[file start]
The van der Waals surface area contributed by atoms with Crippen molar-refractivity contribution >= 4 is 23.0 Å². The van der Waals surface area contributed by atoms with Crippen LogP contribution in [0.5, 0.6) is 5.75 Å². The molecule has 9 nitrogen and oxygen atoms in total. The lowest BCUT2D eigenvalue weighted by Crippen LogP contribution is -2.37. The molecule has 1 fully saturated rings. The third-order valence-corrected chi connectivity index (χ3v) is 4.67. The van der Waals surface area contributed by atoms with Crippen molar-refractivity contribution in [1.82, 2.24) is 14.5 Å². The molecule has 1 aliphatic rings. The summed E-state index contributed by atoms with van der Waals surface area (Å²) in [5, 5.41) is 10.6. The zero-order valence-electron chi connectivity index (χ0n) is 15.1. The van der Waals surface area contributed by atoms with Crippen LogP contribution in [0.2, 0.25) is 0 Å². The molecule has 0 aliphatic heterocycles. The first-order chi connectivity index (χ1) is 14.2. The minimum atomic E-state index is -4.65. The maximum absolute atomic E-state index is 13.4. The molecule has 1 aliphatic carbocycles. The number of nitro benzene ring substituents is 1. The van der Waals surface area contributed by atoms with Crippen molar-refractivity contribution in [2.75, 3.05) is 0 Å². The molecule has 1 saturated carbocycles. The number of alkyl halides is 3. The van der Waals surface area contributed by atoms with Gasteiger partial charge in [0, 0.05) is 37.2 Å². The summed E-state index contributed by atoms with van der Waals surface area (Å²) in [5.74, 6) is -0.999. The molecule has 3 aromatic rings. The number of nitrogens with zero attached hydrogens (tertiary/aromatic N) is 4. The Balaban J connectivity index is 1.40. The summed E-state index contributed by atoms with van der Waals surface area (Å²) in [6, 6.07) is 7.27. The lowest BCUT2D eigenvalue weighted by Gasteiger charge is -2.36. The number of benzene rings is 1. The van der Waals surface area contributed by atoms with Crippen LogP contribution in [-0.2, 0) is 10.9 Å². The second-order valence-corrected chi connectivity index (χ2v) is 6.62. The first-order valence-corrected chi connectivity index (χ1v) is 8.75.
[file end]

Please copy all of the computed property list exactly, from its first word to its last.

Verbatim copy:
The van der Waals surface area contributed by atoms with Crippen molar-refractivity contribution >= 4 is 23.0 Å². The van der Waals surface area contributed by atoms with Crippen LogP contribution in [0.5, 0.6) is 5.75 Å². The molecule has 9 nitrogen and oxygen atoms in total. The lowest BCUT2D eigenvalue weighted by Crippen LogP contribution is -2.37. The molecule has 1 fully saturated rings. The third-order valence-corrected chi connectivity index (χ3v) is 4.67. The van der Waals surface area contributed by atoms with Crippen molar-refractivity contribution in [1.82, 2.24) is 14.5 Å². The molecule has 1 aliphatic rings. The summed E-state index contributed by atoms with van der Waals surface area (Å²) in [5, 5.41) is 10.6. The zero-order valence-electron chi connectivity index (χ0n) is 15.1. The van der Waals surface area contributed by atoms with Crippen LogP contribution in [0.2, 0.25) is 0 Å². The molecule has 0 aliphatic heterocycles. The first-order chi connectivity index (χ1) is 14.2. The minimum atomic E-state index is -4.65. The maximum absolute atomic E-state index is 13.4. The molecule has 1 aliphatic carbocycles. The number of nitro benzene ring substituents is 1. The van der Waals surface area contributed by atoms with Crippen molar-refractivity contribution in [2.75, 3.05) is 0 Å². The molecule has 1 saturated carbocycles. The number of alkyl halides is 3. The van der Waals surface area contributed by atoms with Gasteiger partial charge in [0, 0.05) is 37.2 Å². The summed E-state index contributed by atoms with van der Waals surface area (Å²) in [5.74, 6) is -0.999. The molecule has 3 aromatic rings. The number of nitrogens with zero attached hydrogens (tertiary/aromatic N) is 4. The Balaban J connectivity index is 1.40. The summed E-state index contributed by atoms with van der Waals surface area (Å²) in [6, 6.07) is 7.27. The lowest BCUT2D eigenvalue weighted by Gasteiger charge is -2.36. The number of benzene rings is 1. The van der Waals surface area contributed by atoms with Crippen LogP contribution in [-0.2, 0) is 10.9 Å². The second-order valence-corrected chi connectivity index (χ2v) is 6.62. The first-order valence-corrected chi connectivity index (χ1v) is 8.75.